Badges make great rewards for crowdfunding projects on platforms like FundIt or Kickstarter. We recently made some badges for Sonar Theatre. They are using them as rewards for backers in their Indiegogo crowdfunding campaign for GHOSTS a dance piece for the Galway Theatre Festival's Dance Theatre Weekend.
Today is the anniversary of Florence Nightingale's birth and it is International Nurses Day. Here are some badges we made for the Mater Private in Cork who wanted to show their love for their nurses.
Badges are a great way to promote an event and spread awareness.
We recently made some badges for Airbnb who have opened a second office in Dublin at Grand Canal Dock. The larger badges have not got the usual mylar covers on the front to enable guests at the event to personalise their badge by writing in their details.
The badges were used at a launch event called Airbnb Oscailte 2016. This is the first we've seen our badges modelled by a dog. Looks like it was a fun event
In his book Contagious: Why Things Catch On Jonah Berger writes about what he calls 'behavioural residue'.
Behavioural residue refers to a publicly visible indication that a person has engaged with your product, organisation or cause. Seeing examples of behavioural residue creates what Berger calls 'social proof'. When we see others, especially others who we admire, are engaged in a behaviour such as wearing a badge to promote a particular cause it generates 'social proof' and makes us more likely to also support that cause or to wear a badge.
Berger gives an example of using behavioural residue to generate social proof and increase voter turnout.
It’s hard to get people to turn out to vote...Unless you actually happen to see all the people who go to the polls, you have no idea how many other people decided voting was worth the effort...But in the 1980s election officials came up with a nice way to make voting more observable: the “I Voted” sticker. Simple enough, but by creating behavioural residue, the sticker made the private act of voting much more public, even after people left the polling station. It provided a ready reminder that today is the day to vote, others are doing it, and you should too.
Behavioural residue can be generated by printed promotional products and there is a huge range of choice out there including badges, magnets, and key rings. So which should you choose and are some better than others? Berger explains:
Some of these giveaways provide better behavioural residue than others. Giving away a makeup carrying case is fine, but women usually apply makeup in the privacy of their bathrooms, so it doesn’t make the brand that observable.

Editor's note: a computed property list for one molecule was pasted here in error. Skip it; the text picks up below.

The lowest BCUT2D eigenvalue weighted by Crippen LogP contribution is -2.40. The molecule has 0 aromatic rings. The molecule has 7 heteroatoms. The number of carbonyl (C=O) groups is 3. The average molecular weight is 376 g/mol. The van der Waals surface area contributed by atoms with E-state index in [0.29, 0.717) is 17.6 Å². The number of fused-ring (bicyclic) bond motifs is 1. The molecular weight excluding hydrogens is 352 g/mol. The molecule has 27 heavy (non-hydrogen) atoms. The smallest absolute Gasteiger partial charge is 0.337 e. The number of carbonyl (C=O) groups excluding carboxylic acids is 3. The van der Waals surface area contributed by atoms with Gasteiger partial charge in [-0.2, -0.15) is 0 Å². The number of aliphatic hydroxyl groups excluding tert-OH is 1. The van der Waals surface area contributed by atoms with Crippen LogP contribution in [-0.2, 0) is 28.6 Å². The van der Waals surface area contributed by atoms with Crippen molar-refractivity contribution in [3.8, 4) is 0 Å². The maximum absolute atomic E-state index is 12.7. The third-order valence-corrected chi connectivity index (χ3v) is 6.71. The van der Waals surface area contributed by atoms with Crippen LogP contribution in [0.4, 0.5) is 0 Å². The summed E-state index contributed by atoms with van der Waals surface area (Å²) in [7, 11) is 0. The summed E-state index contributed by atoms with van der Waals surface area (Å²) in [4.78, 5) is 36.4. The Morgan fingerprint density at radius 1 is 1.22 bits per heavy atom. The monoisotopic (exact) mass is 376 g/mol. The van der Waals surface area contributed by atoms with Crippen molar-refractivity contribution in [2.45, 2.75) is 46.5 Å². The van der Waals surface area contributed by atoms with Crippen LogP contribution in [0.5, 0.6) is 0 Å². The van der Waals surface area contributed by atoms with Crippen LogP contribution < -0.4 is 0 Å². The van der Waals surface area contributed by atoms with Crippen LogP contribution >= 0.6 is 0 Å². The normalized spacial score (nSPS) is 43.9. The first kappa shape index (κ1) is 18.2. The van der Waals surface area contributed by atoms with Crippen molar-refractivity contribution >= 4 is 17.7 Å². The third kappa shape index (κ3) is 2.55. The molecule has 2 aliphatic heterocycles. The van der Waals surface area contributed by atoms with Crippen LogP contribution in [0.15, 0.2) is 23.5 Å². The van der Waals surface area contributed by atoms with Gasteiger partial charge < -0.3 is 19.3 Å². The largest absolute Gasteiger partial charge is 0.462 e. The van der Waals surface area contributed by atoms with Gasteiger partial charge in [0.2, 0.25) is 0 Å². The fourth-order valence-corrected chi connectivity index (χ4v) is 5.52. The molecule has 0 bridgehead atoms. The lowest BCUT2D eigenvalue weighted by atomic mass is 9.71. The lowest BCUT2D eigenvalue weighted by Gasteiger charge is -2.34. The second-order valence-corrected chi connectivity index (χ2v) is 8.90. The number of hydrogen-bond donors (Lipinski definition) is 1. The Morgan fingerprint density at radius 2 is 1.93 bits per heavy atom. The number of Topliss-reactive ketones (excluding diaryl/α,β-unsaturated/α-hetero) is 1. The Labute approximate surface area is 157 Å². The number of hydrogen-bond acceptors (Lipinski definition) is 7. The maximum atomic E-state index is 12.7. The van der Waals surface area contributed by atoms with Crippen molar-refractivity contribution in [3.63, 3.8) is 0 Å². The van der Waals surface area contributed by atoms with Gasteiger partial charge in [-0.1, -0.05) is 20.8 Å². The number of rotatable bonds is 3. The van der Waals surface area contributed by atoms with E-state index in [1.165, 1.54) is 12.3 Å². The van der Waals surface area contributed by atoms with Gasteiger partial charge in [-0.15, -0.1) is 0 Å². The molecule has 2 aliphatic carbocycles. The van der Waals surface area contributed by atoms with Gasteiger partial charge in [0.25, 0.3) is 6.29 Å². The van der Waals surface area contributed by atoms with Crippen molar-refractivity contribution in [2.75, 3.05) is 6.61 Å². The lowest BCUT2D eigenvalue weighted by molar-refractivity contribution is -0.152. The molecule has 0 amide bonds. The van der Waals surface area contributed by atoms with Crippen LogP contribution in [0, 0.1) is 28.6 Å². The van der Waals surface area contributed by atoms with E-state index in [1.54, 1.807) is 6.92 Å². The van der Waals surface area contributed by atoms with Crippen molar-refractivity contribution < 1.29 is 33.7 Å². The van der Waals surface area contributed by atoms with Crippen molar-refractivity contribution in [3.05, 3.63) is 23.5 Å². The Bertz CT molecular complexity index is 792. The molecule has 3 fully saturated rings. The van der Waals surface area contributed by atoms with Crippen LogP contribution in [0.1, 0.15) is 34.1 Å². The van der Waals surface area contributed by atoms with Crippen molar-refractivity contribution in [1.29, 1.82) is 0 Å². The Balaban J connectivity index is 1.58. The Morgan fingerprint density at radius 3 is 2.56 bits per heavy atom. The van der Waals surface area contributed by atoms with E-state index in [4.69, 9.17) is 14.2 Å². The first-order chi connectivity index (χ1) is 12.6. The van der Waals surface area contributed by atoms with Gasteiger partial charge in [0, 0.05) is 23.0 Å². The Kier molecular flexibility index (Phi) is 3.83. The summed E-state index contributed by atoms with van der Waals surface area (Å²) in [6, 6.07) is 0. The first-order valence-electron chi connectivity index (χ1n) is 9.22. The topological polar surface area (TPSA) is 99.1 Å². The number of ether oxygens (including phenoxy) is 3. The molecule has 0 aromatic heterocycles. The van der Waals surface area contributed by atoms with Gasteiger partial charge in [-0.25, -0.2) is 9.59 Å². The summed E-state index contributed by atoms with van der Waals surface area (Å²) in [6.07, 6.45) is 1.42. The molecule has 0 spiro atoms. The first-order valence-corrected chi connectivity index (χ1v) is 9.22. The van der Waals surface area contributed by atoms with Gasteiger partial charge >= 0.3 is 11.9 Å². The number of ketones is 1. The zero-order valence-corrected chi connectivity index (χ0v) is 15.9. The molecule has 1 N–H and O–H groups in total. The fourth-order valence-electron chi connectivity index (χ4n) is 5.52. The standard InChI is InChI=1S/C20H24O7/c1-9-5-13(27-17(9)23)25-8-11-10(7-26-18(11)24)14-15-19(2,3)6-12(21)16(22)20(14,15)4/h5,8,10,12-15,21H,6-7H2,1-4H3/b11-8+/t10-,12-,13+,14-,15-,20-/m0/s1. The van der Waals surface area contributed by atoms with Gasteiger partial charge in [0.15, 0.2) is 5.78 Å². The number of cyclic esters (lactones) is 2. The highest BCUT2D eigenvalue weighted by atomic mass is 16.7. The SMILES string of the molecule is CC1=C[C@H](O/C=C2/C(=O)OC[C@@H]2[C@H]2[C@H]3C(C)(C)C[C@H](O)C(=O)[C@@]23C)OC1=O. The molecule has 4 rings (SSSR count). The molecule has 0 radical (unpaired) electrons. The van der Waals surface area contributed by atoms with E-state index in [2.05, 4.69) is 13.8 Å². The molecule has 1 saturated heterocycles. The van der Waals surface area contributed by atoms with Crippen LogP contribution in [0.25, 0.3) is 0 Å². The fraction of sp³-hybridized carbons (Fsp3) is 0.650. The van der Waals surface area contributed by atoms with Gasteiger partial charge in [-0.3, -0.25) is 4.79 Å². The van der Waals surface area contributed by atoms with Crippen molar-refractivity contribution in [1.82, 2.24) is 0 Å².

Badges are an ideal way to create behavioural residue and communicate social proof as they are highly visible and public. Badges are also strongly associated with the particular person who wears it and so enables you to piggy back on that persons social influence among their peer group.
When designing artwork for badges and other printed products you should generally be working with CMYK colour. CMYK stands for Cyan, Magenta, Yellow and blacK. These are the colours of ink used in most digital printers and all other colours are made up by combining these along with the white of the paper.
The other common colour system is RGB (red, green and blue). This colour system is using for images to be displayed on screen only as screens use the colours in combination to display the full range of colours seen on screen. Artwork for print should not be designed using RGB colour as it will have to converted to CMYK for printing and this can cause colour changes.
A CMYK colour value consists of a percentage value for each of the colours. A common mistake when trying to produce a dark black using CMYK printing is to enter a vale of 0, 0, 0, 100. This would mean the 'black' is printed using the maximum amount of black ink and no other colour. This seems logical however the result will be a disappointing dark grey.
In order to achieve a full bodied, dark black it is necessary to use all four in combination. For a dark black you should use a CMYK value of 60, 40, 40, 100.
The image below has been converted from CMYK to RGB for display online but illustrates the difference between printing with just black ink and printing black using all four colours of ink.
Be sure to use the CMYK value 60, 40, 40, 100 when using black in your badge designs.
We're often asked to produce badges featuring a logo or text on top of a flag. This year due to the 1916 centenary there have been a lot of badges with a tri-colour background but we get asked for county flags as well as the flags of other countries.